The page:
North Korea says it will not sit at the negotiating table with the United States due to Washington's "hostile" posturing, media reports say.
North Korea Foreign Ministry said in a statement released by the North’s KCNA news agency on Wednesday that Pyongyang would not return to a “humiliating negotiating table with the party brandishing a nuclear stick.”
Washington’s insistence that Pyongyang should show its “will for denuclearization” before any negotiation was "a very impudent hostile act,” the statement added.
The remarks came after US Secretary of State John Kerry said on Monday that Washington was open to talks with the North, if Pyongyang takes “meaningful steps” to honor its international commitments.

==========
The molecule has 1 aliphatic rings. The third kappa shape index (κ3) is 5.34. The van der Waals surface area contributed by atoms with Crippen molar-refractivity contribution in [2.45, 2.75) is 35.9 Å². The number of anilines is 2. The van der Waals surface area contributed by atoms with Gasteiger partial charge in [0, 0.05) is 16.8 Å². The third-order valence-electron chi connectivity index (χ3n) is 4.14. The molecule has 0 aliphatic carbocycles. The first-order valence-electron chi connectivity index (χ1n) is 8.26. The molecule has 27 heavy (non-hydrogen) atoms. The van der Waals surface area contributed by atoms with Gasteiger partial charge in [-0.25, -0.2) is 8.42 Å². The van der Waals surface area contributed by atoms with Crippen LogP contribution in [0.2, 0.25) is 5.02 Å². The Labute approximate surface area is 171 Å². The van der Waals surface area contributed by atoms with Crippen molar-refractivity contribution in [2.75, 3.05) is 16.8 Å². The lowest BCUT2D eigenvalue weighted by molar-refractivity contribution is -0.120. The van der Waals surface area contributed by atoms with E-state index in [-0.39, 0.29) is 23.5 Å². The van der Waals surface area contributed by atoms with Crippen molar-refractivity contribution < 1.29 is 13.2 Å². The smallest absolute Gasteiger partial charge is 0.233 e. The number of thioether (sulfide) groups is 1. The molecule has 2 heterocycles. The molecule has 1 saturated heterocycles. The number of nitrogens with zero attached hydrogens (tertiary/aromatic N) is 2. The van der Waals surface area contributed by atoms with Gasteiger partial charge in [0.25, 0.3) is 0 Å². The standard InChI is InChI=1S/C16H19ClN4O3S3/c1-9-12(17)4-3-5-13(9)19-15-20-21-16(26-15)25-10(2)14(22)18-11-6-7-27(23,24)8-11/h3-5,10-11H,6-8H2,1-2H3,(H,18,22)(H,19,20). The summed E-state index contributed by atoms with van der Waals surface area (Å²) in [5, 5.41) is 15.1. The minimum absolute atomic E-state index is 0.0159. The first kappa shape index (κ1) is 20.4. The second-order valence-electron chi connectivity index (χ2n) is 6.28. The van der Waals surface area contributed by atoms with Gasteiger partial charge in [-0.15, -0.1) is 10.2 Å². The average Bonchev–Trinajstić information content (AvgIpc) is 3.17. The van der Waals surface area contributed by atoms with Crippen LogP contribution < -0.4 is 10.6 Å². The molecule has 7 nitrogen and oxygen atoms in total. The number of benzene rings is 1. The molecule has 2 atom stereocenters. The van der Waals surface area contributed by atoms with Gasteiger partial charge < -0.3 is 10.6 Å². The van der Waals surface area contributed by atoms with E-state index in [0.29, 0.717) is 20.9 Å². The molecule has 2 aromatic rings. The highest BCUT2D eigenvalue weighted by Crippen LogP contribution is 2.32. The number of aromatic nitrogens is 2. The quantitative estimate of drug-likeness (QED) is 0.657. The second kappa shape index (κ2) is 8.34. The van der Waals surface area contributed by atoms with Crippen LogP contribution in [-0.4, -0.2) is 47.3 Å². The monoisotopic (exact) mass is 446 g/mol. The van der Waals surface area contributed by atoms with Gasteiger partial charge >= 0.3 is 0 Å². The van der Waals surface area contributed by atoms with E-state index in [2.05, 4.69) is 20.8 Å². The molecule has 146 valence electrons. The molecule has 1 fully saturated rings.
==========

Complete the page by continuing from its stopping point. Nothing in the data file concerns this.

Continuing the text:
“The United States remains open to authentic and credible negotiations on denuclearization, but the burden is on Pyongyang,” Kerry said during his visit to the Japanese capital Tokyo.
Also on Wednesday, North Korea prevented a South Korean delegation from entering the Kaesong joint industrial zone.
The business delegation wanted to deliver supplies to 200 of their staff inside the closed zone, two weeks after Pyongyang blocked all access to the area. The move has left the staff working for 123 South Korean firms in Kaesong without daily supplies and raw materials.
The Korean Peninsula has been locked in a cycle of escalating military rhetoric following the participation of nuclear-capable US B-52 and B-2 stealth bombers in its recent joint military exercises with South Korea.
The moves by the US prompted North Korea to step up its war rhetoric, authorizing its army to launch 'preemptive nuclear strikes' on the United States.
Pyongyang has also said its military should be prepared to attack "all US military bases in the Asia-Pacific region, including the US mainland, Hawaii, and Guam."